AMAZON has added a warning to the SimCity page in its online store after hundreds of customers complained that the game's servers are overloaded, making it unplayable.
The new SimCity game, which is released in Britain today, cannot be played without a constant internet connection. However, players in the US and other countries where SimCity was released earlier this week have complained that the game's servers are overloaded.
The SimCity page in the US Amazon store now carries an "important note" about the game that reads: "Many customers are having issues connecting to the "SimCity" servers. EA is actively working to resolve these issues, but at this time we do not know when the issue will be fixed."
The SimCity page in the British Amazon store does not carry the warning.
EA, the publisher of the game, said on its website: "Restoring full playability is our highest priority and we greatly appreciate your continued patience."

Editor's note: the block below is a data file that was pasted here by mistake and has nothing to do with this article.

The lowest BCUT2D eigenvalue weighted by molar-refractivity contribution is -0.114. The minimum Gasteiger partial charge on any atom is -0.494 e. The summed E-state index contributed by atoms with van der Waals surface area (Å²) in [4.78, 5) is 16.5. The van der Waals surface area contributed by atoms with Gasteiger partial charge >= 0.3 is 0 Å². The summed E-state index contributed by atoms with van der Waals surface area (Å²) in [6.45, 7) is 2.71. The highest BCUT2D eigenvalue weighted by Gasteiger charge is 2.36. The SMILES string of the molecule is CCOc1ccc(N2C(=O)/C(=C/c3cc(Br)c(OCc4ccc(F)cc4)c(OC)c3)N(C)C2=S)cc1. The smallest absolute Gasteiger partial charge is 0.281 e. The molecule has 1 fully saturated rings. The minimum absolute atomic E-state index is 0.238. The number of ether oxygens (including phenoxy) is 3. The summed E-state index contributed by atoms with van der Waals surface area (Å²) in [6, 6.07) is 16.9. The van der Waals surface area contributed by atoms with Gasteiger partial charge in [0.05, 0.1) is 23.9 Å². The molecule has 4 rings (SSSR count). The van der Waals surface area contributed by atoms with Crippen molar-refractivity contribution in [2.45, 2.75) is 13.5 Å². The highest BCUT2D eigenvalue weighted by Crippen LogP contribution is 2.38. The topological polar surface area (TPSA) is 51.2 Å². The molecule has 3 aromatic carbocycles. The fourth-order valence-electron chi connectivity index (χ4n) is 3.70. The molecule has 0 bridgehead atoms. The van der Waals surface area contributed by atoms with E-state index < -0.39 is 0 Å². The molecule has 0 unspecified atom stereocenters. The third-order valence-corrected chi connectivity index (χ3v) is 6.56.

In an update on Twitter, EA said it was confident that the problems would be fixed by the time British players got their hands on the game. "We're making changes to prevent further issues, and are confident that Origin will be stable for international launches later this week," the company said.
The game has 1,145 ratings on Amazon and 1,025 of those are one star ratings.
One reviewer wrote: "EA had better fix this issue immediately or no one is going to want to buy their products again." Amazon says that 283 reviewers made a similar statement.
Another buyer said: "It's too bad that the game can actually be good, but still be terrible due to stupid decisions like this."
The new SimCity game is the latest in a series that has run for more than 20 years. While it has received generally positive reviews, the decision to require a constant internet connection has been criticised.
Phill Cameron, previewing the game for the Telegraph, said: "The idea is that you’ll depend on other players for certain things, and it will encourage interaction between cities. But with you being able to found multiple cities in a single region yourself, you can cater to those needs yourself, making the requirement understandable, but still unnecessary."
He added: "When players in the US, where the game is already out, have faced disconnects and queues to play the game, it’s not an inconsequential inconvenience."
Critics of EA say are unconvinced by the claim that the always-on internet connection is required to enable cooperation between cities. They believe it is an attempt by EA to prevent players using pirated copies of the game.